When my uncle Eddie was little and began kindergarten, every day he would come home with tales of “Charlie”. Well, Charlie was awful! He didn’t listen to the teacher, he hit the other kids, he stole their lunches, ect. At the first parent-teacher conference, my Grandma was determined to find out about Charlie and figure out who his parents were so she could talk to them about their terrible child. The teacher heard her out, have her a strange look and said, “Mrs Carlin, we don’t have a boy named Charlie in our class. But I did want to speak to you about Eddie’s behavior!” My uncle Ed was the bad kid!! He’d made up the name Charlie so his mom wouldn’t know it was him! My uncle Ed dies when I was very small, so I never got to ask him about their family legend. But he did end up a smart student who was well liked, so there is always hope
Actually I think this comes from the short story by Shirley Jackson called “Charles”. A classic!
Elizabeth McKinney says:
Omg, I’m dying laughing! I just checked with my mom and she confirmed that my grandmother has told this story many times over he years. She says my grandmother must have read it and used it for herself. If you knew my grandmother, you would know that is totally in character for her. She is one strange lady. Now I’ll know to give credit where credit is due, lol. Wait till I tell my brothers and my cousins. They’ll be shocked! Hahaha!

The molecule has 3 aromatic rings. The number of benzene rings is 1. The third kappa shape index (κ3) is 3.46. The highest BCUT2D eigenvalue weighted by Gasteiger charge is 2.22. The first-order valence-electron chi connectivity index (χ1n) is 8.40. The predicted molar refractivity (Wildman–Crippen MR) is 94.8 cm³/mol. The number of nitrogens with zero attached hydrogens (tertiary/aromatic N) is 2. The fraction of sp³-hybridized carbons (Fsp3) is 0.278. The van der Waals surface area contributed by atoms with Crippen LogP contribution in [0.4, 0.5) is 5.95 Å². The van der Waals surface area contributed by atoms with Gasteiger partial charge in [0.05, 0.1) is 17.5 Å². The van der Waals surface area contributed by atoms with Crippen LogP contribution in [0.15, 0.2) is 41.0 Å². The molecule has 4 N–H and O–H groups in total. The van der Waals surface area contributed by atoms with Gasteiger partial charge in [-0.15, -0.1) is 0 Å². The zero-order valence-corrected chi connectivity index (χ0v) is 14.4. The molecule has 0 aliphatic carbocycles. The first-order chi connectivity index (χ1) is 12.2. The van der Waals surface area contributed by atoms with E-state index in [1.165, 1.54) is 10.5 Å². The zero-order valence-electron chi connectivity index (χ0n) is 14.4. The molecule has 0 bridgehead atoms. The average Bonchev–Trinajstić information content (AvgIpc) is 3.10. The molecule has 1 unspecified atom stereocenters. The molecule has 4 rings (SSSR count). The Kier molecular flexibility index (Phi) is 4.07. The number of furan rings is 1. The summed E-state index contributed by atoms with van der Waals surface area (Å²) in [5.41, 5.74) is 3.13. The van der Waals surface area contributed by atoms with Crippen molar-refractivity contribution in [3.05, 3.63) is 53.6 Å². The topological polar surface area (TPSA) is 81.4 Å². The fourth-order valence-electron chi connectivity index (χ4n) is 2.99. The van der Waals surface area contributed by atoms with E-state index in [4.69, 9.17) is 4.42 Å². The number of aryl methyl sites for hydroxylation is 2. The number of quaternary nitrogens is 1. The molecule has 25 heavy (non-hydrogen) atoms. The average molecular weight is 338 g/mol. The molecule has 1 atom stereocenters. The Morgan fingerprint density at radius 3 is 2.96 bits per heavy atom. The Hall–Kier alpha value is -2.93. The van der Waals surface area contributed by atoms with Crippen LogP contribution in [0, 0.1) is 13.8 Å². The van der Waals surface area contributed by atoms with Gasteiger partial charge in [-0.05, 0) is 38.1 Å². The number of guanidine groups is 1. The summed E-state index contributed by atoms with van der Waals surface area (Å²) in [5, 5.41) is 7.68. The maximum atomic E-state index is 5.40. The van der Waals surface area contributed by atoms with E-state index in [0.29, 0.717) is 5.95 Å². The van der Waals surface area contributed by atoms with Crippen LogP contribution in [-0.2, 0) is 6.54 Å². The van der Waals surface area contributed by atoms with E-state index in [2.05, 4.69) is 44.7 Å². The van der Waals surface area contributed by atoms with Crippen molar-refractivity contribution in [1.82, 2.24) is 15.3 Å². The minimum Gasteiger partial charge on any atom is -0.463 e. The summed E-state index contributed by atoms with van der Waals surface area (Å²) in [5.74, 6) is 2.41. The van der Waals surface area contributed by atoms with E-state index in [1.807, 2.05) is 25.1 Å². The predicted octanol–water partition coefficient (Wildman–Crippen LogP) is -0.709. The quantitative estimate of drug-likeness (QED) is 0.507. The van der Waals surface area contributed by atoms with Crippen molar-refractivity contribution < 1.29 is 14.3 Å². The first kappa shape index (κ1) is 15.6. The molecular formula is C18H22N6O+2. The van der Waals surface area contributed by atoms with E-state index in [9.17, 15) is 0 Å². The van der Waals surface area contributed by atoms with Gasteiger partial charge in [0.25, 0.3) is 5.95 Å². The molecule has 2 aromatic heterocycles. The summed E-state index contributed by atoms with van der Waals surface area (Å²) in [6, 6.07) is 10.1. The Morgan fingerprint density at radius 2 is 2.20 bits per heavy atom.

Yup. There’s barely any info from my 3 year old or 5 year old. Ugh.
My kids have never told me anything about school – I completely rely on friends to let me know anything important. When I used to ask my son what happened at school he would respond with “I can’t tell you”.
I used to ask my kids what they did in reverse order. So because I knew they sat in a circle while waiting for their parents to pick them up, I asked what they talked out/who they sat next to, etc. Then, “What did you do before that?” “And before that?” Sometimes seemed to help.
Looks another comment about how what happens at preschool, stays at preschool.
We tried asking what was your favorite part of the day, that sometimes got a response.
FWIW, we have the same issue in 1st grade. Apparently there is some code
I love preschool. This is the first year where I don’t have a preschooler in…gosh, I don’t even know how long. And I miss it! There’s just something special about preschool. Oh yes, it must be all those cute 3 and 4 year olds!